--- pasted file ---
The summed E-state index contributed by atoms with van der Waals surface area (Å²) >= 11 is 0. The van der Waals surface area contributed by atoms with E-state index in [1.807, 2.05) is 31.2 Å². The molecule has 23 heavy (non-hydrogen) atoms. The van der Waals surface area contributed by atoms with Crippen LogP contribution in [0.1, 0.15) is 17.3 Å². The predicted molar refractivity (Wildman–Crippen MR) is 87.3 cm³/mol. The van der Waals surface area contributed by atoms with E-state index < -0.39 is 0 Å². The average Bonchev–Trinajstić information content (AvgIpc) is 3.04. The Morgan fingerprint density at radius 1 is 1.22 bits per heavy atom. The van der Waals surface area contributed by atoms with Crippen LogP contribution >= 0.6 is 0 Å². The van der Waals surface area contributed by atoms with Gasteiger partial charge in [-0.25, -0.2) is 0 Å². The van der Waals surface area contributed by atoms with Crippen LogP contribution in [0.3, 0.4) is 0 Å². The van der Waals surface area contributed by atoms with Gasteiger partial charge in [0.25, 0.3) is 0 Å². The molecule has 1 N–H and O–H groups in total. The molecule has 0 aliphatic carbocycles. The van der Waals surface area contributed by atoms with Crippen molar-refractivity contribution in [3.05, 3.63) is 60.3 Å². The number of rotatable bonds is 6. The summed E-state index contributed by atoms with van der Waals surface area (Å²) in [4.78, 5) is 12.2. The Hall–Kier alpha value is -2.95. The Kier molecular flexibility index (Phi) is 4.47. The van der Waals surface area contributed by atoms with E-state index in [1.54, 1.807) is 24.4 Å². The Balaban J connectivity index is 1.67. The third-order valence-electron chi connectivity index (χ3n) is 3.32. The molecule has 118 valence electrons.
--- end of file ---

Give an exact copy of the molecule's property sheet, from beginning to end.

The summed E-state index contributed by atoms with van der Waals surface area (Å²) >= 11 is 0. The van der Waals surface area contributed by atoms with E-state index in [1.807, 2.05) is 31.2 Å². The molecule has 23 heavy (non-hydrogen) atoms. The van der Waals surface area contributed by atoms with Crippen LogP contribution in [0.1, 0.15) is 17.3 Å². The predicted molar refractivity (Wildman–Crippen MR) is 87.3 cm³/mol. The van der Waals surface area contributed by atoms with E-state index < -0.39 is 0 Å². The average Bonchev–Trinajstić information content (AvgIpc) is 3.04. The Morgan fingerprint density at radius 1 is 1.22 bits per heavy atom. The van der Waals surface area contributed by atoms with Crippen LogP contribution >= 0.6 is 0 Å². The van der Waals surface area contributed by atoms with Gasteiger partial charge in [-0.25, -0.2) is 0 Å². The van der Waals surface area contributed by atoms with Crippen LogP contribution in [0.3, 0.4) is 0 Å². The van der Waals surface area contributed by atoms with Gasteiger partial charge in [0.25, 0.3) is 0 Å². The molecule has 1 N–H and O–H groups in total. The molecule has 0 aliphatic carbocycles. The van der Waals surface area contributed by atoms with Crippen molar-refractivity contribution in [3.05, 3.63) is 60.3 Å². The number of rotatable bonds is 6. The summed E-state index contributed by atoms with van der Waals surface area (Å²) in [4.78, 5) is 12.2. The Hall–Kier alpha value is -2.95. The Kier molecular flexibility index (Phi) is 4.47. The van der Waals surface area contributed by atoms with E-state index in [1.54, 1.807) is 24.4 Å². The Balaban J connectivity index is 1.67. The third-order valence-electron chi connectivity index (χ3n) is 3.32. The molecule has 118 valence electrons.